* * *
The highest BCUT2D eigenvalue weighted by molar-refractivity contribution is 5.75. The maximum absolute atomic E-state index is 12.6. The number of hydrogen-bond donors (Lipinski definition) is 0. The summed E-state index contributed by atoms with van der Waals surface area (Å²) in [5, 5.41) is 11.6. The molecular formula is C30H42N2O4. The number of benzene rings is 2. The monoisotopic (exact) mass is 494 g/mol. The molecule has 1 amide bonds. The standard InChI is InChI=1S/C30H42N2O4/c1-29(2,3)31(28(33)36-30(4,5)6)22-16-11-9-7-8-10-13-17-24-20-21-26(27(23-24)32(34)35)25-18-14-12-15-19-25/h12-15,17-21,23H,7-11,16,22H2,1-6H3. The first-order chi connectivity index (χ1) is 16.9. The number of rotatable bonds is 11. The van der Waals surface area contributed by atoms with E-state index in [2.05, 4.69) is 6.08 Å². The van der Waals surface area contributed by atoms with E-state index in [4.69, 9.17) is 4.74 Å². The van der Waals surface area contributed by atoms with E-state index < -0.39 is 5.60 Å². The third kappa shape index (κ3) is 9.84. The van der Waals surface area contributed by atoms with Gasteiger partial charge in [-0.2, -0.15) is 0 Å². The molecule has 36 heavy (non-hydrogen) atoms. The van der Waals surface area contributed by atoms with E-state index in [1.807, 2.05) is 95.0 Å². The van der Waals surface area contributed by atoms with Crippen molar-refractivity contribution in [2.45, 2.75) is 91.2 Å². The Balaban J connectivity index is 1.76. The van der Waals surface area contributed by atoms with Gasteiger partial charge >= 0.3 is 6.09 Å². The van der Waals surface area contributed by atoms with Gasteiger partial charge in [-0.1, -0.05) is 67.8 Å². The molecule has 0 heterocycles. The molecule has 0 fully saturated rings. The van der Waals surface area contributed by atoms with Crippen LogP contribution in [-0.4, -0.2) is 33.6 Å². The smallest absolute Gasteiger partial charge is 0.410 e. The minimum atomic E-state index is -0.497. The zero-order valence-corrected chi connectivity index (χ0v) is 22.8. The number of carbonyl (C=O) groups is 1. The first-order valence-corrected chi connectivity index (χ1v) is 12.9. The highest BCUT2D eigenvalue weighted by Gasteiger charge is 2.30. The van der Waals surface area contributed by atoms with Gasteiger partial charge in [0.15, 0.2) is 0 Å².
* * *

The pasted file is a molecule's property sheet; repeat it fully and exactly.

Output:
The highest BCUT2D eigenvalue weighted by molar-refractivity contribution is 5.75. The maximum absolute atomic E-state index is 12.6. The number of hydrogen-bond donors (Lipinski definition) is 0. The summed E-state index contributed by atoms with van der Waals surface area (Å²) in [5, 5.41) is 11.6. The molecular formula is C30H42N2O4. The number of benzene rings is 2. The monoisotopic (exact) mass is 494 g/mol. The molecule has 1 amide bonds. The standard InChI is InChI=1S/C30H42N2O4/c1-29(2,3)31(28(33)36-30(4,5)6)22-16-11-9-7-8-10-13-17-24-20-21-26(27(23-24)32(34)35)25-18-14-12-15-19-25/h12-15,17-21,23H,7-11,16,22H2,1-6H3. The first-order chi connectivity index (χ1) is 16.9. The number of rotatable bonds is 11. The van der Waals surface area contributed by atoms with E-state index in [2.05, 4.69) is 6.08 Å². The van der Waals surface area contributed by atoms with E-state index in [4.69, 9.17) is 4.74 Å². The van der Waals surface area contributed by atoms with E-state index < -0.39 is 5.60 Å². The third kappa shape index (κ3) is 9.84. The van der Waals surface area contributed by atoms with Gasteiger partial charge in [-0.2, -0.15) is 0 Å². The molecule has 36 heavy (non-hydrogen) atoms. The van der Waals surface area contributed by atoms with E-state index in [1.807, 2.05) is 95.0 Å². The van der Waals surface area contributed by atoms with Crippen molar-refractivity contribution in [2.45, 2.75) is 91.2 Å². The Balaban J connectivity index is 1.76. The van der Waals surface area contributed by atoms with Gasteiger partial charge >= 0.3 is 6.09 Å². The van der Waals surface area contributed by atoms with Gasteiger partial charge in [-0.1, -0.05) is 67.8 Å². The molecule has 0 heterocycles. The molecule has 0 fully saturated rings. The van der Waals surface area contributed by atoms with Crippen LogP contribution in [-0.4, -0.2) is 33.6 Å². The smallest absolute Gasteiger partial charge is 0.410 e. The minimum atomic E-state index is -0.497. The zero-order valence-corrected chi connectivity index (χ0v) is 22.8. The number of carbonyl (C=O) groups is 1. The first-order valence-corrected chi connectivity index (χ1v) is 12.9. The highest BCUT2D eigenvalue weighted by Gasteiger charge is 2.30. The van der Waals surface area contributed by atoms with Gasteiger partial charge in [0.15, 0.2) is 0 Å².